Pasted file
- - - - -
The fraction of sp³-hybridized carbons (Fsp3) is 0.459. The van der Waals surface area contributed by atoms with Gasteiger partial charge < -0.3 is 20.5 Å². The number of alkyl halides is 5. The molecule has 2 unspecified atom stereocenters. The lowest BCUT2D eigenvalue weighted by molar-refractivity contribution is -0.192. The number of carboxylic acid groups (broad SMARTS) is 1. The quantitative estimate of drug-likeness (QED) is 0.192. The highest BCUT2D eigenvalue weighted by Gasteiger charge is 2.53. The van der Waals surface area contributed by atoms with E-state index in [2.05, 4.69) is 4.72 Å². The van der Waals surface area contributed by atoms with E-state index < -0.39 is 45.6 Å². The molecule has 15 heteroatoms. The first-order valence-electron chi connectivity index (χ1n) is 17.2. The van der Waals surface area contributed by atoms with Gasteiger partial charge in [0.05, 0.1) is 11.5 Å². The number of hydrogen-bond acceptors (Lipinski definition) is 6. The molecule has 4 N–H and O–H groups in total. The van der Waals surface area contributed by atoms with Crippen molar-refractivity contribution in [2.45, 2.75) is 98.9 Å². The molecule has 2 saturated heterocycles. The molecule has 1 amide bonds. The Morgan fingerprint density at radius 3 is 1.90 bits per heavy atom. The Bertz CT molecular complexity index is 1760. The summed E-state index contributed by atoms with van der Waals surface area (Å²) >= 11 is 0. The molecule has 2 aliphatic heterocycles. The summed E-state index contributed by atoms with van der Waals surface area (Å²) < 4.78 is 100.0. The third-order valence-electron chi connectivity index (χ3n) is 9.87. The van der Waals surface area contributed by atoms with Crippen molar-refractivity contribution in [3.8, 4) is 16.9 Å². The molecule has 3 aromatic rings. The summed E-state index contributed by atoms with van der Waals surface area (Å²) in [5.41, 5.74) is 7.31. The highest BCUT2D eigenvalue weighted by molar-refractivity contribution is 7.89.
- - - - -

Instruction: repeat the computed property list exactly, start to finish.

The fraction of sp³-hybridized carbons (Fsp3) is 0.459. The van der Waals surface area contributed by atoms with Gasteiger partial charge < -0.3 is 20.5 Å². The number of alkyl halides is 5. The molecule has 2 unspecified atom stereocenters. The lowest BCUT2D eigenvalue weighted by molar-refractivity contribution is -0.192. The number of carboxylic acid groups (broad SMARTS) is 1. The quantitative estimate of drug-likeness (QED) is 0.192. The highest BCUT2D eigenvalue weighted by Gasteiger charge is 2.53. The van der Waals surface area contributed by atoms with E-state index in [2.05, 4.69) is 4.72 Å². The van der Waals surface area contributed by atoms with E-state index < -0.39 is 45.6 Å². The molecule has 15 heteroatoms. The first-order valence-electron chi connectivity index (χ1n) is 17.2. The van der Waals surface area contributed by atoms with Gasteiger partial charge in [0.05, 0.1) is 11.5 Å². The number of hydrogen-bond acceptors (Lipinski definition) is 6. The molecule has 4 N–H and O–H groups in total. The van der Waals surface area contributed by atoms with Crippen molar-refractivity contribution in [2.45, 2.75) is 98.9 Å². The molecule has 2 saturated heterocycles. The molecule has 1 amide bonds. The Morgan fingerprint density at radius 3 is 1.90 bits per heavy atom. The Bertz CT molecular complexity index is 1760. The summed E-state index contributed by atoms with van der Waals surface area (Å²) >= 11 is 0. The molecule has 2 aliphatic heterocycles. The summed E-state index contributed by atoms with van der Waals surface area (Å²) < 4.78 is 100.0. The third-order valence-electron chi connectivity index (χ3n) is 9.87. The van der Waals surface area contributed by atoms with Crippen molar-refractivity contribution in [3.8, 4) is 16.9 Å². The molecule has 3 aromatic rings. The summed E-state index contributed by atoms with van der Waals surface area (Å²) in [5.41, 5.74) is 7.31. The highest BCUT2D eigenvalue weighted by molar-refractivity contribution is 7.89.